Homophobes are cowards. Plain and simple.
The tactic is to insult and demean gay people when they come out by saying they already knew they were gay. The underlying message is that these gay people fit stereotypes so badly that they didn’t actually have to “come out.” It’s the latest incarnation of the nonsensical argument that “I didn’t come out as straight, so keep your mouth shut, gay dude.”
Better put: “You are soooooooooooo gay, you are unworthy.”
This year the mean-spirited tactic is on the rise, targeting both men and women in sports. We at Outsports have seen this line of thinking creep into many videos and coming-out stories we post on social media.
Just a sampling from commenters on the video of a gay American professional baseball player in Australia:
“Am I like the only person who can tell if someone's gay without them having to make a dramatic scene of coming out?” Asked one commenter.
“Omg! I just look at him a second, I knew he's gay.... these teammates must know too!!!!! so obvious!“ Claimed another.
And another... “its totally obvious like come on now. how these two guys can't see it totally surprises me.“
And another... “I could tell as soon as he opened his mouth and started talking lol Nothing wrong with that but it was kinda obvious XD.”
It’s all the latest attempt by homophobes — even some LGBTQ people who play on stereotypes — to diminish the power of people coming out in their own lives. Their (sometimes subconscious) hope is that by linking LGBTQ people to stereotypes they will discourage other people from coming out. They will sew seeds of doubt about the gay person having lived life not-so-secretly for so many years.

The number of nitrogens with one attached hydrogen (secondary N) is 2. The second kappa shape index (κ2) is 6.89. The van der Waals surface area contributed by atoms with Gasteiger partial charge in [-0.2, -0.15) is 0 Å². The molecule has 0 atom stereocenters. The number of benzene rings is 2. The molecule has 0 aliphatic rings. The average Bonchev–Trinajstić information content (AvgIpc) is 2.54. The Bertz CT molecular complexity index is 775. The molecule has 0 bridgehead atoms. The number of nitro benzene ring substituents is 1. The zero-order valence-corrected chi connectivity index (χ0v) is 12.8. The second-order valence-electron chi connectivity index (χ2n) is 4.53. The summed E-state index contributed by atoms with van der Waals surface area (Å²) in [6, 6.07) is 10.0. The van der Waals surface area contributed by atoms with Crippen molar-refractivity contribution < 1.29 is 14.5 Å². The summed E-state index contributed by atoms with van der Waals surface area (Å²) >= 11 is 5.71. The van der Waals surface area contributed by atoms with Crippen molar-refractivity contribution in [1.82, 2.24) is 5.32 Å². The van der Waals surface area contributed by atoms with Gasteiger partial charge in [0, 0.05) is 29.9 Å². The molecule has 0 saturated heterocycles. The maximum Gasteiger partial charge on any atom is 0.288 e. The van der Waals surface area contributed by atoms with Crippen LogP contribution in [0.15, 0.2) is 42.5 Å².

Make no mistake: This is veiled homophobia. The goal is to demean gay people and diminish the power of their coming-out stories. The goal is to scare people — mostly gay men and lesbians — with claims that they fit into stereotypes so perfectly that they will view themselves as inferior.
We at Outsports won’t buy into any of this nonsense.
Every single coming-out story, and the sharing of experiences after coming out, helps countless LGBTQ people overcome their own fear in their lives. We embrace all LGBTQ people who fit stereotypes as much as those who defy them. Some of the people in our lives who fit stereotypes the best are our best friends.
We have always fought back against people who claim that one of Outsports’ missions is to undermine stereotypes. That is not true. Both Jim Buzinski and I fit into some “gay stereotypes,” and we defy others. We love everyone in the LGBTQ community, and we want to provide a space where they feel they can be their true selves.
If you come out and someone tells you “I already knew,” try to brush it off and move on. It makes you no less of a person, and you are always welcome at Outsports.